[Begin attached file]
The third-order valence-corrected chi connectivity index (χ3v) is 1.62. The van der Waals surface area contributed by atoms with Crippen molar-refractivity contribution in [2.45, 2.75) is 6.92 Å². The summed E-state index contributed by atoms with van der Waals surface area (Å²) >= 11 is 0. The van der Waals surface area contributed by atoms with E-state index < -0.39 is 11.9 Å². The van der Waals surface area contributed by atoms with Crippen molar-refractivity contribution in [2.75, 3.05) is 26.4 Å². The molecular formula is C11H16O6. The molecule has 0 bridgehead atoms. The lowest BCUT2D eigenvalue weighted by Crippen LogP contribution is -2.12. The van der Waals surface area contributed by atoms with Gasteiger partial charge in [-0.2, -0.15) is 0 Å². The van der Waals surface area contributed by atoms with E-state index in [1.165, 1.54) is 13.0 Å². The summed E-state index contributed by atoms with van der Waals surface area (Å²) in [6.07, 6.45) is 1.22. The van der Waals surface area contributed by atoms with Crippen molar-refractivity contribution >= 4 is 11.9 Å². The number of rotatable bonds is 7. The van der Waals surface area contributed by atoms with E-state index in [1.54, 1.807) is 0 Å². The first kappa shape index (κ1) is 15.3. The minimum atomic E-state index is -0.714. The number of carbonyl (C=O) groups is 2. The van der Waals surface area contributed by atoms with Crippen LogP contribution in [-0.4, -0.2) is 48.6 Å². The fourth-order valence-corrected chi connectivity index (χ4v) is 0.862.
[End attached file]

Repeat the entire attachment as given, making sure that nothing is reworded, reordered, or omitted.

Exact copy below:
The third-order valence-corrected chi connectivity index (χ3v) is 1.62. The van der Waals surface area contributed by atoms with Crippen molar-refractivity contribution in [2.45, 2.75) is 6.92 Å². The summed E-state index contributed by atoms with van der Waals surface area (Å²) >= 11 is 0. The van der Waals surface area contributed by atoms with E-state index < -0.39 is 11.9 Å². The van der Waals surface area contributed by atoms with Crippen molar-refractivity contribution in [2.75, 3.05) is 26.4 Å². The molecular formula is C11H16O6. The molecule has 0 bridgehead atoms. The lowest BCUT2D eigenvalue weighted by Crippen LogP contribution is -2.12. The van der Waals surface area contributed by atoms with Gasteiger partial charge in [-0.2, -0.15) is 0 Å². The van der Waals surface area contributed by atoms with E-state index in [1.165, 1.54) is 13.0 Å². The summed E-state index contributed by atoms with van der Waals surface area (Å²) in [6.07, 6.45) is 1.22. The van der Waals surface area contributed by atoms with Crippen molar-refractivity contribution >= 4 is 11.9 Å². The number of rotatable bonds is 7. The van der Waals surface area contributed by atoms with E-state index in [1.54, 1.807) is 0 Å². The first kappa shape index (κ1) is 15.3. The minimum atomic E-state index is -0.714. The number of carbonyl (C=O) groups is 2. The van der Waals surface area contributed by atoms with Crippen LogP contribution in [-0.4, -0.2) is 48.6 Å². The fourth-order valence-corrected chi connectivity index (χ4v) is 0.862.